It is the mandate of the gov’t to ensure the law of the land is freely and readily available to its citizens

Dear Editor,

The law cannot be a secret, or it will be unfair, and will become a weapon of tyranny available to the minority, who can access the law, to be used against the majority, who cannot. So the content of the law, and the content of legislation passed by our Parliament, ought to be freely and readily available to all citizens. Further, it is the mandate of the Government of the day to ensure that the law of the land is freely and readily available to its citizens. The importance of this principle is recognized in all true democracies. Legislation passed in democracies worldwide is increasingly made freely available online; even judicial decisions are becoming more accessible so that everyone can be informed.

Here in Guyana, the Inter-American Development Bank, in line with that trend of thinking, gifted a sum of money to the Government to collate and print into a single edition the Laws of Guyana, so that the various piecemeal legislative enactments passed by Parliament over the years (since the last consolidated edition in 1977) could be catalogued and indexed. This process is now complete, and our country now boasts an up-to-date edition of the Laws of Guyana. It is an important and praiseworthy development.

Writing the Preface to the new edition, the Honourable Anil Nandlall, our Attorney-General and Minister of Legal Affairs, articulates on these principles in glowing terms. He quotes Thomas Paine, writing in 1776, that “For as in absolute governments the King is Law, so in free countries the Law ought to be King; and there ought to be no other,” and puts forward a sentiment which I so strongly endorse that I ask your patience to repeat verbatim the words of the Honourable Attorney-General:

“Making the law equally accessible to the poor and the powerless as it is to the rich and powerful is a fundamental prerequisite to the creation of a just and orderly society. These are the sentiments which have inspired this initiative.” (i.e. the new edition of the Laws)

Having been able to produce this edition free of cost, thanks to the generosity of the IDB, the Honourable Attorney-General and our Government have determined to offer the new edition of the Laws of Guyana for sale to the public at a price of $825,000, (eight hundred and twenty-five thousand dollars). I would like to encourage members of the public, especially those numbered among the poor and powerless within our citizenry who have inspired this worthy initiative, to trot down to the Attorney-General’s Chambers in Carmichael Street, Georgetown to purchase their own personal copy of the Laws of Guyana.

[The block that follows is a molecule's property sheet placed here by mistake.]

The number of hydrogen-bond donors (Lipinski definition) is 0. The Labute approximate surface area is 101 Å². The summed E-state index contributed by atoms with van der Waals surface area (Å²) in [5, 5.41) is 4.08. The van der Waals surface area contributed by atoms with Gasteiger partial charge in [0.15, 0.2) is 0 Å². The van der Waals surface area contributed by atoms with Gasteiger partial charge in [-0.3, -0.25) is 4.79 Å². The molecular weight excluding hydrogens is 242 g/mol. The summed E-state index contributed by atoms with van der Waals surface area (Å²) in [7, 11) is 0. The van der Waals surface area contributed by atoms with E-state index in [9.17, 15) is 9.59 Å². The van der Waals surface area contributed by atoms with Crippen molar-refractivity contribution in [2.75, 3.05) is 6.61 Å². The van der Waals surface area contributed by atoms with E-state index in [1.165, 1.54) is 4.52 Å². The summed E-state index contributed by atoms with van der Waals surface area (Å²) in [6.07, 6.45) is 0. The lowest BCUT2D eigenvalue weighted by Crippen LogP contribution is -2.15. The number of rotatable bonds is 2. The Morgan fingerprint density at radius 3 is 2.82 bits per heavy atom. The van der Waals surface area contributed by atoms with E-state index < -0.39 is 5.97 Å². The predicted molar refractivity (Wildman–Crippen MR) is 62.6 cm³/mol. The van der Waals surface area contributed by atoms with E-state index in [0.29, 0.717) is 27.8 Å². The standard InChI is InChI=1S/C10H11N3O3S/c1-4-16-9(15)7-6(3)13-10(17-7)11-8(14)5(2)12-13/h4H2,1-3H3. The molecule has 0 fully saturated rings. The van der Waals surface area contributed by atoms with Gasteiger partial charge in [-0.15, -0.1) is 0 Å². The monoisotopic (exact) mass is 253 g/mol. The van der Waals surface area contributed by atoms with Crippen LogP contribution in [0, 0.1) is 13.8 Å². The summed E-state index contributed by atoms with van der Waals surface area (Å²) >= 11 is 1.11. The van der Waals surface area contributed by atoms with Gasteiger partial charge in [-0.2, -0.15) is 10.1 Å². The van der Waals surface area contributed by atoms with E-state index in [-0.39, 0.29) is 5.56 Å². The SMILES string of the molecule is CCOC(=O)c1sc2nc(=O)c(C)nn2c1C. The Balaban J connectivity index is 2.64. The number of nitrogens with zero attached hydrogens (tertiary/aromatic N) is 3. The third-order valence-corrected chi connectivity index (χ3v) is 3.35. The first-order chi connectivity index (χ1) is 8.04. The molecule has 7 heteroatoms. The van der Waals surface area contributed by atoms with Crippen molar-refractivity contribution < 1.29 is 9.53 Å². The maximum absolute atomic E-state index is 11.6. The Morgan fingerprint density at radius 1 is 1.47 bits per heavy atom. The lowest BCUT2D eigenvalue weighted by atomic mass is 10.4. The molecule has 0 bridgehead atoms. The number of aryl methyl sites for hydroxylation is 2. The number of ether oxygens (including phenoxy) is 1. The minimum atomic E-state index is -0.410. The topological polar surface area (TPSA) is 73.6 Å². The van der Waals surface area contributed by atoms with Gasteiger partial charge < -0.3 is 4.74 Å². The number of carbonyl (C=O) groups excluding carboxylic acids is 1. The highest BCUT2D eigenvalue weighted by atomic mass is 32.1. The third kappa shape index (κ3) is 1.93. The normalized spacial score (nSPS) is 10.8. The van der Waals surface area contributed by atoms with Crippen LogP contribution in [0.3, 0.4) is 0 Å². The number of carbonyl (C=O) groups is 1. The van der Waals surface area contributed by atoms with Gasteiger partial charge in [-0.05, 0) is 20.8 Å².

Yours faithfully,

Timothy Jonas


Pile-driving by private citizen for first-floor pool threatening nearby homes

Dear Editor, The bombardment of the Triumph front lands community on the East Coast of Demerara, continues.


Dear Editor, Your editorial yesterday, on the non-implementation of CoI recommendations among other accepted policies, brings to mind two of my ‘Rules for Living in the Rupununi’: 4.

I am a GNBA board member but I do not back Broadcasting Bill

Dear Editor, I am a member of the Governing Board of the Guyana National Broadcasting Authority, having been nominated by the Leader of the Opposition.

The Public Utilities Commission must act within the parameters of Act 10, 1999

Dear Editor, From the onset, permit us to state that it is not the policy of the Public Utilities Commission to respond to articles or letters published in the media, as some concerns and/or issues are directly within the purview of the utility in question.

Noise levels at night around All Saints Church, NA intolerable

Dear Editor, I am writing to ask for your intervention in a matter of great urgency in the town of New Amsterdam and it concerns the application of laws, rules, and regulations (or lack thereof) in the matter of noise abatement at the comer of Trinity and Main Streets.

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